In our report (get the latest link at MARS CORRECT - CRITIQUE OF ALL NASA MARS WEATHER DATA) we go into tremendous detail evaluating the pressure sensors that the U.S. sent to Mars. Tavis Corp. (subject of Annex G to our report) built the sensors for Viking 1, Viking 2, and PathFinder. Vaisala then produced the sensors for Phoenix and MSL Curiosity. All had problems, and I'm glad to see that there is not a Vaisala product on InSight. But with Tavis there is a serious question discussed in our report with respect which sensor was sent up on PathFinder. On Tavis CAD 10484 for the Pathfinder pressure transducer it is clear that NASA order two entirely different sensors - one that could measure 0 to 12 millibars/0.174 PSIA (average pressure at sea level on Earth is 1,013.25 mbar). But the other one could measure up to 1,034 mbar/15 PSIA. See Sections 2.2 to 2.3 in our report for all the details. If Tavis played switch the sensor sent before, they might do it again. While they were nice enough to send us the CADS for their earlier launches I would not ask for this favor again because this article is being read now by people who have threatened me before. This is an extremely sensitive issue. If Tavis wants us to know what they have produced for InSight then let them publish it on their own. Right now I can't find the pressure range for the Insight sensor. Tavis is detected on my web sites with fair regularity. I am certain that this article or a version of it minus the Torah Code will reach them fairly soon. I look forward to reading what they have to say. If they never publish the pressure range my bet would be because it's classified.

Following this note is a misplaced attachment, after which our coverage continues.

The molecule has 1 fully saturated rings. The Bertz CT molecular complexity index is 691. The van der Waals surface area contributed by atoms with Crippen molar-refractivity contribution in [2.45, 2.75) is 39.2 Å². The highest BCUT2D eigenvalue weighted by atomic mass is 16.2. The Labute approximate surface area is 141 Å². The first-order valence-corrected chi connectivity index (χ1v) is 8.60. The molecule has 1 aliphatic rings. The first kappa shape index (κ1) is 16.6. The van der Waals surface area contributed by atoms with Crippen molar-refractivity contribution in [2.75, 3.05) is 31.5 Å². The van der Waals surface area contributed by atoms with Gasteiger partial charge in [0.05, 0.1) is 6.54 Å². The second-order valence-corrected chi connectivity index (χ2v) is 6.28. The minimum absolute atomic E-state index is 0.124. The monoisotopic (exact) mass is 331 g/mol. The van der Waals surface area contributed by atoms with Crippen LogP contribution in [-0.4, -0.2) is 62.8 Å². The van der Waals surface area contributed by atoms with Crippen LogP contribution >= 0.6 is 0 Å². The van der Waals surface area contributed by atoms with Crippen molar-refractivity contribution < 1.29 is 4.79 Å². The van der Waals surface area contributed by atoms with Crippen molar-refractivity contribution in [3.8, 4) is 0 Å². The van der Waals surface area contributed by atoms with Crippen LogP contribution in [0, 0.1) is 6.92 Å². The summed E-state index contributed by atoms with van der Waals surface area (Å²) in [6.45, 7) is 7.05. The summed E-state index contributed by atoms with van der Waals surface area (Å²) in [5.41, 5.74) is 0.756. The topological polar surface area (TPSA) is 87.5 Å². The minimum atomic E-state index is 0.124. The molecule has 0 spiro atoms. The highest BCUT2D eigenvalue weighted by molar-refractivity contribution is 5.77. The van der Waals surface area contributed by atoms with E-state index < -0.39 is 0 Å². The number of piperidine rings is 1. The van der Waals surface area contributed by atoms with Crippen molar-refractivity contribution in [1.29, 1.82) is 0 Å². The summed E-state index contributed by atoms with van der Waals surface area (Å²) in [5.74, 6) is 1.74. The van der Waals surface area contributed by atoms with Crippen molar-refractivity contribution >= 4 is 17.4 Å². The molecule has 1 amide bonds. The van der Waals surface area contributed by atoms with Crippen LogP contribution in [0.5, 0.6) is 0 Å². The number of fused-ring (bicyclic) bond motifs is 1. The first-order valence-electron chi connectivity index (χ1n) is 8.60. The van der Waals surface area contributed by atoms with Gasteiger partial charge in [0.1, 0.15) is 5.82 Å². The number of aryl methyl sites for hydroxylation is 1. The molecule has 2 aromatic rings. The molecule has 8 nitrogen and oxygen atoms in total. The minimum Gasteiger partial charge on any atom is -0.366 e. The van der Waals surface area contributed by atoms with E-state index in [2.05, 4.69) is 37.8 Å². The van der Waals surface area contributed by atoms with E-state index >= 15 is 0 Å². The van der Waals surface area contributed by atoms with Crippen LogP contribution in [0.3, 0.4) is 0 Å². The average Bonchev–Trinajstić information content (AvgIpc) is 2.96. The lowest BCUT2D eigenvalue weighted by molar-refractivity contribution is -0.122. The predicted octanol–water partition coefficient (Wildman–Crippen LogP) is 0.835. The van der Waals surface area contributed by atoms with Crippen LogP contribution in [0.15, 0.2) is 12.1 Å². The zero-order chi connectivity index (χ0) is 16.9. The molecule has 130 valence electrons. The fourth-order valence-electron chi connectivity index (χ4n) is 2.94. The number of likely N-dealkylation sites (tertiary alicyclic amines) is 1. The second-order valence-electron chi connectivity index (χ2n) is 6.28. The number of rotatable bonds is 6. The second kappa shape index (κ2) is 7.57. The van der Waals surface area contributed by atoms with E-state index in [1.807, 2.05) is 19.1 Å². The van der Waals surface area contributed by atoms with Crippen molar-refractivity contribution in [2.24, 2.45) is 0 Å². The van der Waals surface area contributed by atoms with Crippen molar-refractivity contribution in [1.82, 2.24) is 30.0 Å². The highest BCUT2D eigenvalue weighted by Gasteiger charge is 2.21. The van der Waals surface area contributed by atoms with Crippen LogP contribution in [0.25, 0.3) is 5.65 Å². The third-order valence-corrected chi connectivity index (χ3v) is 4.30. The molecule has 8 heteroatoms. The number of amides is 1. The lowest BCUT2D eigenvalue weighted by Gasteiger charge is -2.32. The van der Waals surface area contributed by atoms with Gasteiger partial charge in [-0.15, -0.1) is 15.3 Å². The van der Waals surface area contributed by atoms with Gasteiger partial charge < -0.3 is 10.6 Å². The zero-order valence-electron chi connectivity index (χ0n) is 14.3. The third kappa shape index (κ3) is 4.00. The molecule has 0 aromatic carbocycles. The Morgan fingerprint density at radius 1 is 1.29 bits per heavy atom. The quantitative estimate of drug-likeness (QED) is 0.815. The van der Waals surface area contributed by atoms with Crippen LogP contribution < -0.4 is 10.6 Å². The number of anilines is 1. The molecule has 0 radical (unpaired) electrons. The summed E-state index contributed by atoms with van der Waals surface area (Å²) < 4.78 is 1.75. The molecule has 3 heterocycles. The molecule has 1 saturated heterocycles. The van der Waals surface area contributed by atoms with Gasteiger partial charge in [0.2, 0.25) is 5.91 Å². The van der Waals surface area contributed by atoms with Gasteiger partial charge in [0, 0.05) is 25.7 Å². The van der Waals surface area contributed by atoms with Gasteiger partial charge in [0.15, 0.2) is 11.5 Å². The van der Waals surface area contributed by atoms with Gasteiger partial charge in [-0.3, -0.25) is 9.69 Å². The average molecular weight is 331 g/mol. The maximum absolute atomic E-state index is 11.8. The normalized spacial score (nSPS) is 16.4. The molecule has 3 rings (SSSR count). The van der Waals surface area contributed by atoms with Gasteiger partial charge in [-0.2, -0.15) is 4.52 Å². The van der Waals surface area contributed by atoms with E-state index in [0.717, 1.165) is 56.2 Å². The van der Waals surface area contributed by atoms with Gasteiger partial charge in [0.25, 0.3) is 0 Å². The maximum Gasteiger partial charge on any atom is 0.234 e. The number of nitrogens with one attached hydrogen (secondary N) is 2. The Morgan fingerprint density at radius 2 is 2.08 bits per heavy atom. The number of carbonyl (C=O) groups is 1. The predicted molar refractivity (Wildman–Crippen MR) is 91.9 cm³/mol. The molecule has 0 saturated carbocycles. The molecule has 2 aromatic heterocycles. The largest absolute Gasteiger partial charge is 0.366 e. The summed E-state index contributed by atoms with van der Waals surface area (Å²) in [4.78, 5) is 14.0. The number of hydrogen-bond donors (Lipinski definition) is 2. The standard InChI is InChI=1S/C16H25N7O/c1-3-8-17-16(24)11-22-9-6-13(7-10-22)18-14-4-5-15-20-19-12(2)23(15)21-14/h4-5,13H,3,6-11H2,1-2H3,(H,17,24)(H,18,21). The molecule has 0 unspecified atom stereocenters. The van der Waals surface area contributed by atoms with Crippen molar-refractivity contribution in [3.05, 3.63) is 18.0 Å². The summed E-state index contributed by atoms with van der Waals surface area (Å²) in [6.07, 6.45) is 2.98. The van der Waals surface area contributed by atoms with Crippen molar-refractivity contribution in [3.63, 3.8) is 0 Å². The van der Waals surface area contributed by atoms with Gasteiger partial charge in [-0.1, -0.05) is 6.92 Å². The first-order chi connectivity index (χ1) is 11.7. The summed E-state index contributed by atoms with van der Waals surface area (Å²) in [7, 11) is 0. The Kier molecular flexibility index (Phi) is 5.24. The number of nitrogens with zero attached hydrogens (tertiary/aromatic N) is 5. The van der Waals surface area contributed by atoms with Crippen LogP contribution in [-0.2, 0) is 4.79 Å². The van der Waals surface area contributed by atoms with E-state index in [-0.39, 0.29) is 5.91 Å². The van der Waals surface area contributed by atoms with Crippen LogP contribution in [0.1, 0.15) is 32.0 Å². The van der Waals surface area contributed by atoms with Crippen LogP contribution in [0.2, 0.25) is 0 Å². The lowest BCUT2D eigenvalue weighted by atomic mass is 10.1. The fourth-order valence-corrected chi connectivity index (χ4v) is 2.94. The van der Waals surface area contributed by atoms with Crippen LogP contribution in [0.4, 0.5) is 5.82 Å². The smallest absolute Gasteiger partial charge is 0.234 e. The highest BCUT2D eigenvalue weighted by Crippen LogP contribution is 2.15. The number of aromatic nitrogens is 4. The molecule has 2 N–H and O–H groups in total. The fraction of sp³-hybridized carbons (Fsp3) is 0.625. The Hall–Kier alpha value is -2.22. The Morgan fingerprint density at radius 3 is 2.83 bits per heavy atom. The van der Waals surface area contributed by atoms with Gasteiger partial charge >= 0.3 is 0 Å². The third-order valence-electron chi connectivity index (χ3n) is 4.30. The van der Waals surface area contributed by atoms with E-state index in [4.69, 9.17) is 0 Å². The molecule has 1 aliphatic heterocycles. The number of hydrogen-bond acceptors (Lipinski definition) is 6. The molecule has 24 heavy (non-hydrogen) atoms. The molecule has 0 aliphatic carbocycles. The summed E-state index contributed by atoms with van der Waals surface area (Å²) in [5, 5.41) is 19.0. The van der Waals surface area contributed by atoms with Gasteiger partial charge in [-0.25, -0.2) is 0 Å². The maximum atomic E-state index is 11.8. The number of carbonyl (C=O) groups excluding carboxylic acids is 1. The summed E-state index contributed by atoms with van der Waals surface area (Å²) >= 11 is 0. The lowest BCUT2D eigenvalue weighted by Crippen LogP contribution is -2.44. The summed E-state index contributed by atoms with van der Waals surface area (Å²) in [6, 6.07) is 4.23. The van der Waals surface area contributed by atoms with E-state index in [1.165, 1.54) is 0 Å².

STATISTICAL SIGNIFICANCE OF FIGURE 1. As per my standard protocol, no statistical significance is assigned to the axis term, here the accepted transliteration of INSIGHT at its 4th lowest skip ELS in wrapped Torah. The primary goal was to find MARS at its 5-letter Hebrew spelling rather than with an easier-to-find transliteration of 3 or 4 letters. Before factoring in ELS rank 4 of the axis term, the desired word was found at a special case skip (+/- 1 or the absolute skip of INSIGHT) against odds of about 907 to 1. Next, as I always do when seeking a matrix that related to space, I sought the word or HEAVEN or SKY. Because the word (pronounced shamayeem) is common in Hebrew, I wanted to see it in the open text. Against odds of about 9.4 to 1, it was found and it was in an interesting phrase - STRETCH OUT YOUR HAND TOWARD HEAVEN (or the sky). When it came to my attention that InSight carried a TAVIS pressure sensor I sought 10 transliterations of the name and found one of them at the same skip as the axis term and there was no need to expand the matrix to see it. This find occurred against odds of about 7.2 to 1. The word SEISMIC is also on the matrix, but it's not at a special case. It had about a 42% chance to be found this way. Overall, after dividing combined odds by 4 to account for the ELS rank of the axis term, the matrix was found against odds of about 36,200 to 1.